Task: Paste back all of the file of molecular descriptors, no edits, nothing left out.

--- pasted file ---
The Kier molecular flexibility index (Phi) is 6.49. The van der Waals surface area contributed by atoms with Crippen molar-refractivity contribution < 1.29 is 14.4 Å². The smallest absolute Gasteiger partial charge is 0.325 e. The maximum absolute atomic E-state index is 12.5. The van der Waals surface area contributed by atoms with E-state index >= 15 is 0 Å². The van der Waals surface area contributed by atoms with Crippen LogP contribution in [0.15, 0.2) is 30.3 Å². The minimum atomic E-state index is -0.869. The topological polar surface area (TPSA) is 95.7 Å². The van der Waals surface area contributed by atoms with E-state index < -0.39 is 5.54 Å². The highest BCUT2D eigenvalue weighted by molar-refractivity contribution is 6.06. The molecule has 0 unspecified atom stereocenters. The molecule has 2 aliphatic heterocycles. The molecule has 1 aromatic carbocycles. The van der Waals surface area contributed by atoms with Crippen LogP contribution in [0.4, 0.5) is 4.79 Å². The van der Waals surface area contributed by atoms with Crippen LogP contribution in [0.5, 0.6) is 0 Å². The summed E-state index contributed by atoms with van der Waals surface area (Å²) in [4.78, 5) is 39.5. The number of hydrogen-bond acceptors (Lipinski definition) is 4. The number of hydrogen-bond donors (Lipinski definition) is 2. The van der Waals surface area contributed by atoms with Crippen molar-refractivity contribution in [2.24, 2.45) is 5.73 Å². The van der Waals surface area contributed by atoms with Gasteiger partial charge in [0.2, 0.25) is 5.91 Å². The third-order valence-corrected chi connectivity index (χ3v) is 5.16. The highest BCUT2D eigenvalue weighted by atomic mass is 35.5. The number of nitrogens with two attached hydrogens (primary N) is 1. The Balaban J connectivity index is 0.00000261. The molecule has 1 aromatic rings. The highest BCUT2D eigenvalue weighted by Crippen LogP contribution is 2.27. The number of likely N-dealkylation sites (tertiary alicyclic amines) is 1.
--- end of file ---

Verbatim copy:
The Kier molecular flexibility index (Phi) is 6.49. The van der Waals surface area contributed by atoms with Crippen molar-refractivity contribution < 1.29 is 14.4 Å². The smallest absolute Gasteiger partial charge is 0.325 e. The maximum absolute atomic E-state index is 12.5. The van der Waals surface area contributed by atoms with E-state index >= 15 is 0 Å². The van der Waals surface area contributed by atoms with Crippen LogP contribution in [0.15, 0.2) is 30.3 Å². The minimum atomic E-state index is -0.869. The topological polar surface area (TPSA) is 95.7 Å². The van der Waals surface area contributed by atoms with E-state index < -0.39 is 5.54 Å². The highest BCUT2D eigenvalue weighted by molar-refractivity contribution is 6.06. The molecule has 0 unspecified atom stereocenters. The molecule has 2 aliphatic heterocycles. The molecule has 1 aromatic carbocycles. The van der Waals surface area contributed by atoms with Crippen LogP contribution in [0.4, 0.5) is 4.79 Å². The van der Waals surface area contributed by atoms with Crippen LogP contribution in [0.5, 0.6) is 0 Å². The summed E-state index contributed by atoms with van der Waals surface area (Å²) in [4.78, 5) is 39.5. The number of hydrogen-bond acceptors (Lipinski definition) is 4. The number of hydrogen-bond donors (Lipinski definition) is 2. The van der Waals surface area contributed by atoms with Crippen molar-refractivity contribution in [2.24, 2.45) is 5.73 Å². The van der Waals surface area contributed by atoms with Gasteiger partial charge in [0.2, 0.25) is 5.91 Å². The third-order valence-corrected chi connectivity index (χ3v) is 5.16. The highest BCUT2D eigenvalue weighted by atomic mass is 35.5. The number of nitrogens with two attached hydrogens (primary N) is 1. The Balaban J connectivity index is 0.00000261. The molecule has 1 aromatic rings. The highest BCUT2D eigenvalue weighted by Crippen LogP contribution is 2.27. The number of likely N-dealkylation sites (tertiary alicyclic amines) is 1.